Gift Guide 2012 – Cameras

Though the convenience and acceptable quality of smartphones cameras have led them to be the only camera some users employ, dedicated cameras remain popular for their quality superiority and sometimes-exclusive feature sets.

Convergence devices, like smartphones, no doubt offer unparalleled levels of convenience and value, but devices that offer features separately, like cameras, are popular amongst users that want a quality device and have no need for cellular features.  Separate cameras are also good for travel and situations where breaking or misplacing your phone wouldn’t mean losing your lifeline.

If you’re buying a gift for a photography fan this holiday season, here are some options:

Point and shoot

Point and shoot cameras are generally smaller in form factor and have a non-changeable lens.  They take their name from the idea that all the user needs to do for a quality photo is “point and shoot.”

Though small in size, these cameras vary greatly in price. At the entry level (sub-$150), the Nikon Coolpix S9100, Panasonic Lumix DMC-SZ7 and Sony Cyber-shot DSC-WX50 will all shoot nice photos at a good price.  Putting the price ceiling at $300 yields the Canon PowerShot SX260 HS and Panasonic Lumix DMC-ZS20 as solid options for your money.

The best in class compact camera is said to be the Sony Cyber-Shot RX100, which offers amazing optics in a small package. This DSLR-alternative is costly, though; the Cyber-Shot RX100 retails for around $650.


Digital single-lens reflex cameras, or DSLR, are larger devices that pair a digital camera body with a removeable lens.  While most consumer DSLRs can be purchased in a kit with a lens, different lenses can be purchased separate to be used for specific shooting scenarios.  DSLRs can take amazing photos, but there is a learning curve for users not familiar with the principles of photography.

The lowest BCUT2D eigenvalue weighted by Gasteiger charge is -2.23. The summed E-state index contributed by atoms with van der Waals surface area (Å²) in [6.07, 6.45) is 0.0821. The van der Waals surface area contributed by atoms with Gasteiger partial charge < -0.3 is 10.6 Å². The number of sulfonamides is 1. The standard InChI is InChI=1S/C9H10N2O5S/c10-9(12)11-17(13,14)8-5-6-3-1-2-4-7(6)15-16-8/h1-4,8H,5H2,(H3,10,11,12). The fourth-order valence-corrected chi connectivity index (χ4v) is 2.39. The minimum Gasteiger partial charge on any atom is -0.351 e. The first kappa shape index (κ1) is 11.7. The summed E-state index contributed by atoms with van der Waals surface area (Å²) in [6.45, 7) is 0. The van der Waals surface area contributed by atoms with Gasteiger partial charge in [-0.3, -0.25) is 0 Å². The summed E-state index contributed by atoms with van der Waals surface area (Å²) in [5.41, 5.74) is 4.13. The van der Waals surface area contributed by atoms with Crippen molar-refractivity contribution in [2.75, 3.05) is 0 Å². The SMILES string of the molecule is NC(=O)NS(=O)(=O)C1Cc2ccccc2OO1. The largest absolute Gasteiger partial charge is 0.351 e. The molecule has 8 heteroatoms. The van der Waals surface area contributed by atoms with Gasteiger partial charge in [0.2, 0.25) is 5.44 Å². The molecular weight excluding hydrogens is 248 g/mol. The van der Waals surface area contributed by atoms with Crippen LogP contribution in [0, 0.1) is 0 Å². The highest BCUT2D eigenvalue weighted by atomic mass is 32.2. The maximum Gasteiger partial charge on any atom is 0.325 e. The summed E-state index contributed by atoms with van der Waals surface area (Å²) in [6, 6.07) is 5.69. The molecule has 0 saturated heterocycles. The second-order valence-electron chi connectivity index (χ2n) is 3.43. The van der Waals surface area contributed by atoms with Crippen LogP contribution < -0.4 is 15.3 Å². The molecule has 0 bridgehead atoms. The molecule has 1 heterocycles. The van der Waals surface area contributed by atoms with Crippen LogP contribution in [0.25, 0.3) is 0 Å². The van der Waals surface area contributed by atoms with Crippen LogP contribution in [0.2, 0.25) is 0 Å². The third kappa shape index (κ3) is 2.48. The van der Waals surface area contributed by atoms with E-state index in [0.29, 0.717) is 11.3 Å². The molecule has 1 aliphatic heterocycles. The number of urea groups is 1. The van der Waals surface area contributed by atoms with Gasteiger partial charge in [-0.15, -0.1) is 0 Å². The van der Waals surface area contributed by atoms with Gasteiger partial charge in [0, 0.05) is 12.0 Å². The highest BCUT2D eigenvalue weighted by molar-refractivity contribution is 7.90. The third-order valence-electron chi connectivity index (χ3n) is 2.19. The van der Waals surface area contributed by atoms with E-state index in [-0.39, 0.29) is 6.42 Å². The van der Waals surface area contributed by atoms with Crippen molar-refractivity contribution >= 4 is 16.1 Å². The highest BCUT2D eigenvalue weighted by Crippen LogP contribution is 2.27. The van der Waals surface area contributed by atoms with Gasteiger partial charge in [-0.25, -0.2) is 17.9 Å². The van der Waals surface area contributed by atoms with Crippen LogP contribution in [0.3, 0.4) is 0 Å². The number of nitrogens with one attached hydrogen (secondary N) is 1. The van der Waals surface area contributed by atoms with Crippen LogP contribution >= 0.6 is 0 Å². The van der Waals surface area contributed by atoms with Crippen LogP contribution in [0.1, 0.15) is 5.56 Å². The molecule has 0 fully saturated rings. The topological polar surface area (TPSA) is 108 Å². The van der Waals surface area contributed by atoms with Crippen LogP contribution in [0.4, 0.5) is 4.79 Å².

When purchasing a DSLR or lens for someone, find out if they have a preferred company or lens system.  Some components only work with a specific system, which camera enthusiasts tend to have strong preferences for.

Though there are alternatives, Canon and Nikon provide the better-value entry and midrange DSLR options.  Canon and Nikon’s latest entry-level DSLRs are the Digital Rebel T4i ($800) and Nikon D3200 ($600), though newer photographers can save money and retain high quality by going with previous-generation models like the Canon T3i ($600) or the Nikon D3100 ($475).

More expensive professional-grade DSLRs exist from a variety of manufacturers exist, but recommending them isn’t pertinent since whomever you might be purchasing them for probably already has a pretty good idea of what they want.  Do some sleuthing to find out what their dream camera body upgrade is.

Camera buffs are almost always have a wishlist of lenses that would improve their coverage range.  If the person you’re shopping for already has a solid camera body, find out what lens they’d love to add to their camera bag.  It’s important to note that DSLR lenses are expensive and can often exceed the cost of the camera itself, so manage pocketbook expectations accordingly.

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